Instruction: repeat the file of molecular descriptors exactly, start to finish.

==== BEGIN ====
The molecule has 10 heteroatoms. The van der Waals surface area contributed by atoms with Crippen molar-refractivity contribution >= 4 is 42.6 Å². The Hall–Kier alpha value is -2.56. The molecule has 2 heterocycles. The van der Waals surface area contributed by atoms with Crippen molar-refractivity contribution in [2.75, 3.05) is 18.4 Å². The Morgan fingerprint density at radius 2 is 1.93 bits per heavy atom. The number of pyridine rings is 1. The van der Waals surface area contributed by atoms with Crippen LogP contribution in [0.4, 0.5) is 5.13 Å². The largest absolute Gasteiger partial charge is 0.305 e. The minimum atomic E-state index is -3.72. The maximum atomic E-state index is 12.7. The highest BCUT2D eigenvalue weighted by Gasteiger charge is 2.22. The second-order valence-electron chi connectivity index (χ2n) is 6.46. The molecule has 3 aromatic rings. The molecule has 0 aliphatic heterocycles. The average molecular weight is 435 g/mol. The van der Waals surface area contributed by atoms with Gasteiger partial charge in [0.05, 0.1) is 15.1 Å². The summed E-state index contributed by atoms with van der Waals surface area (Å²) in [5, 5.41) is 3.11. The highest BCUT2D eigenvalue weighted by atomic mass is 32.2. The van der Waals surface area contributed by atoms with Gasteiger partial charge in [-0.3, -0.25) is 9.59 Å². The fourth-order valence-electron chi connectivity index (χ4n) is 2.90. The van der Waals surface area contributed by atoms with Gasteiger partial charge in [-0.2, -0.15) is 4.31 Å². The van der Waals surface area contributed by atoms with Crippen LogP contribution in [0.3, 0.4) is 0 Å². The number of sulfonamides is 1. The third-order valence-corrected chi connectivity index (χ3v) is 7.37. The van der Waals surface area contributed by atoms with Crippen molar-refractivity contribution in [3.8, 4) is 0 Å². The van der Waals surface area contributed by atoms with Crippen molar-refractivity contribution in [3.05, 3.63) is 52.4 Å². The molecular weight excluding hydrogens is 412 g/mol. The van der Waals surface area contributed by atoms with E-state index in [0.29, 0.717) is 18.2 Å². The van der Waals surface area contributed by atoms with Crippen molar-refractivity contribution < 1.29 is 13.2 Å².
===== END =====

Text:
The molecule has 10 heteroatoms. The van der Waals surface area contributed by atoms with Crippen molar-refractivity contribution >= 4 is 42.6 Å². The Hall–Kier alpha value is -2.56. The molecule has 2 heterocycles. The van der Waals surface area contributed by atoms with Crippen molar-refractivity contribution in [2.75, 3.05) is 18.4 Å². The Morgan fingerprint density at radius 2 is 1.93 bits per heavy atom. The number of pyridine rings is 1. The van der Waals surface area contributed by atoms with Crippen LogP contribution in [0.4, 0.5) is 5.13 Å². The largest absolute Gasteiger partial charge is 0.305 e. The minimum atomic E-state index is -3.72. The maximum atomic E-state index is 12.7. The highest BCUT2D eigenvalue weighted by Gasteiger charge is 2.22. The second-order valence-electron chi connectivity index (χ2n) is 6.46. The molecule has 3 aromatic rings. The molecule has 0 aliphatic heterocycles. The average molecular weight is 435 g/mol. The van der Waals surface area contributed by atoms with Gasteiger partial charge in [0.05, 0.1) is 15.1 Å². The summed E-state index contributed by atoms with van der Waals surface area (Å²) in [5, 5.41) is 3.11. The highest BCUT2D eigenvalue weighted by atomic mass is 32.2. The van der Waals surface area contributed by atoms with Gasteiger partial charge in [-0.3, -0.25) is 9.59 Å². The fourth-order valence-electron chi connectivity index (χ4n) is 2.90. The van der Waals surface area contributed by atoms with Gasteiger partial charge in [-0.2, -0.15) is 4.31 Å². The van der Waals surface area contributed by atoms with Crippen LogP contribution in [0.3, 0.4) is 0 Å². The number of sulfonamides is 1. The third-order valence-corrected chi connectivity index (χ3v) is 7.37. The van der Waals surface area contributed by atoms with Crippen molar-refractivity contribution in [3.8, 4) is 0 Å². The van der Waals surface area contributed by atoms with Crippen molar-refractivity contribution in [3.05, 3.63) is 52.4 Å². The molecular weight excluding hydrogens is 412 g/mol. The van der Waals surface area contributed by atoms with E-state index in [0.29, 0.717) is 18.2 Å². The van der Waals surface area contributed by atoms with Crippen molar-refractivity contribution < 1.29 is 13.2 Å².